"The Technologies of Starlings, Parrots, and Other Mocking 'Birds': Parroting, Parody, and Paralanguage."
Because of their natural ability to imitate and improvise upon the songs and sounds of others, starlings exemplify the powers, the problems, and pleasures of mimesis. The mimicry of starlings, like that of parrots, raises many questions about the techniques of art, artifice, and paralinguistic performance within a comparative literary and cultural perspective. How do starling tropes orient classical texts from Dante to Shakespeare, Sterne to Austen, Mozart to Messiaen? How does the mimicry of the European starling compare to that of the parrot? How does it reorient colonial and postcolonial locations of culture, mimicry, and the (post)human? How do starlings and parrots, caged or uncaged, track the global positioning of cultures and languages?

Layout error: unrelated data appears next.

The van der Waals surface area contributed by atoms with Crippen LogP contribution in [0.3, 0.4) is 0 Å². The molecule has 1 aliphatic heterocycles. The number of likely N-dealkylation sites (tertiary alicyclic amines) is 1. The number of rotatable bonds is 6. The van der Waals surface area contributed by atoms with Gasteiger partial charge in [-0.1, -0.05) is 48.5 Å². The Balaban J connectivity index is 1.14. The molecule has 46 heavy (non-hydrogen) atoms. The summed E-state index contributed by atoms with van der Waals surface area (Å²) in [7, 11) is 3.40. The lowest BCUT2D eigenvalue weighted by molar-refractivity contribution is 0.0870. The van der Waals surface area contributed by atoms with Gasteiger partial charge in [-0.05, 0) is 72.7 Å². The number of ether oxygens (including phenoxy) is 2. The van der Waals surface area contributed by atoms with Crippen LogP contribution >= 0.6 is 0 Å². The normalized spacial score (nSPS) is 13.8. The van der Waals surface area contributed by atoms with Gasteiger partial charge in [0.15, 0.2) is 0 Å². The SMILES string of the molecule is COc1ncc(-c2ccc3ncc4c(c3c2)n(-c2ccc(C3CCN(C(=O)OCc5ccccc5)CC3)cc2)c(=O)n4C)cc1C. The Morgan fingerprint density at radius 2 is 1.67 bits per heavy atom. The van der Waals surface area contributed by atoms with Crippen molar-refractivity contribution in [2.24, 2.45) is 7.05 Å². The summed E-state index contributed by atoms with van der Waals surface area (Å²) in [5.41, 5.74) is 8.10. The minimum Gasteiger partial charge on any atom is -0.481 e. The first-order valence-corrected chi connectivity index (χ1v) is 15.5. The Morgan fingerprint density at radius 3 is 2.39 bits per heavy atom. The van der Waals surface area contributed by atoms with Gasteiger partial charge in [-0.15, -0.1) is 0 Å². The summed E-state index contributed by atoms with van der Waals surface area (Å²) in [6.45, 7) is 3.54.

This seminar invites papers that address the creative and/or imitative agency of any such starling acts or analogous technologies.
Some possible issues papers might address include:
-the narrative/poetic function of starlings, parrots, or caged birds in individual -works from any historical moment or linguistic tradition
-mechanical birds and other imitative automatons
-starling technologies in music (the significance, for example, of Mozart's starling)
-the starling as a figure for migratory patterns
-the starling and/or parrot and the technologies of exoticism
-scientific taxonomies and representations
-starlings and print technologies (e.g. The Ornithology of Francis Willoughby, -Bewick's History of British Birds, Audubon's Birds of America)
-Skylarks and Nightingales in Romantic poetry
The annual American Comparative Literature Conference which will be held in Toronto, Canada, April 4 - 7, 2013. The abstracts need to be submitted on the ACLA website: by November 15, 2012.